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Delray Beach mayor, commissioners looking into pay raises

Ordinance will go in front of board Aug. 18 for second reading
Posted at 10:41 PM, Aug 11, 2020
and last updated 2020-08-12 07:48:26-04

DELRAY BEACH, Fla. — Delray Beach mayor and city commissioners agreed to move to the next step in potentially approving pay raises for city commissioners and mayor. The only vote against the measure at first reading is Vice Mayor Ryan Boylston.

"Now is not the time to address this," Boylston said.

Boylston said currently being in the middle of a pandemic and the city dealing with a budget shortfall of $9 million, he can't support the increase.

"We'll be taking a substantial amount of funds out of our reserves to balance next year's budget," he said.

Mayor Shelly Petrolia said the positions of commissioners and mayor haven't received a pay increase in 12 years.

"Moving forward on something like this just seemed like it was bad timing, and I don't disagree," she said. "But I also understand that we haven't done what we should have been doing to keep up."

Petrolia said she wants their pay to be comparable to cities like Boca Raton and Boynton Beach. She said the city charter requires them to make this move six months before an election. She said the next time they would have a chance for a pay raise would be two years from now.

"We've been working since 10 this morning with maybe, what, a couple hours break," Deputy Vice Mayor Shirley Johnson said. "I hope we're adding value and that the citizens and residents will understand."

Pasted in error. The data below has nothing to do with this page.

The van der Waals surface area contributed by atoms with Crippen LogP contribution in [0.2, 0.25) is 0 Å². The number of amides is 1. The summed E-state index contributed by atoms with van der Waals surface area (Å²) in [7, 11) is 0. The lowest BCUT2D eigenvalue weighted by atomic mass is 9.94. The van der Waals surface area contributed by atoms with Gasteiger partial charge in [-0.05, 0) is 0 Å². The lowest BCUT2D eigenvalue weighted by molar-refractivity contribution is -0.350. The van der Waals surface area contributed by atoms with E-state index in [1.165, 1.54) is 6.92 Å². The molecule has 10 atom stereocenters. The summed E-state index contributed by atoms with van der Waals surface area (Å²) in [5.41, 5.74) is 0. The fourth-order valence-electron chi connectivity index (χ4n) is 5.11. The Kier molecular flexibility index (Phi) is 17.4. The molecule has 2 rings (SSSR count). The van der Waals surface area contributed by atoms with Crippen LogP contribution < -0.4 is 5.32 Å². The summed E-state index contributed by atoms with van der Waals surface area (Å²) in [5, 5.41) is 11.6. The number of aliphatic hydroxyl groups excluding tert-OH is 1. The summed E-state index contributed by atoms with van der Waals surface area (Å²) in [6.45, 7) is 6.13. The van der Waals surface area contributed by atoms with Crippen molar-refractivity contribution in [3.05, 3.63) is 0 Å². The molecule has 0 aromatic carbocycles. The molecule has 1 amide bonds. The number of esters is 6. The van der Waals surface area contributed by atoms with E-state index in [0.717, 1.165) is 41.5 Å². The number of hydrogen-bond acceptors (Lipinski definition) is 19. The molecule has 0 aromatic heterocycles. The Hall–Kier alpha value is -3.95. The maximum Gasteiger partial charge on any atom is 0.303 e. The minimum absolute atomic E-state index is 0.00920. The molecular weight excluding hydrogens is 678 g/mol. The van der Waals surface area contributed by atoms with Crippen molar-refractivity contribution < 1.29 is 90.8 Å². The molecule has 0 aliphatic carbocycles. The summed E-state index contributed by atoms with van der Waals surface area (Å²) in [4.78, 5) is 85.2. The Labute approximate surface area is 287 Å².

Right now, commissioners make $750 a month or $9,000 annually. The mayor makes $1,000 a month or $12,000 yearly. The pay increase for commissioners would increase to $2,000 a month or $24,000 annually and for the mayor $2,500 a month or $30,000 annually, if passed.

Boylston believes the budget should come first.

"As of right now, we have pressed our city staff, who's already done a fantastic job of cutting down this budget, to push even harder and cut even deeper so that we don't have to go into reserves as much as we currently plan to do, so there could be cuts coming," he said.

The ordinance will go in front of the board on Aug. 18 for a second reading. If the pay increase is approved, it will not go into effect until March 2021.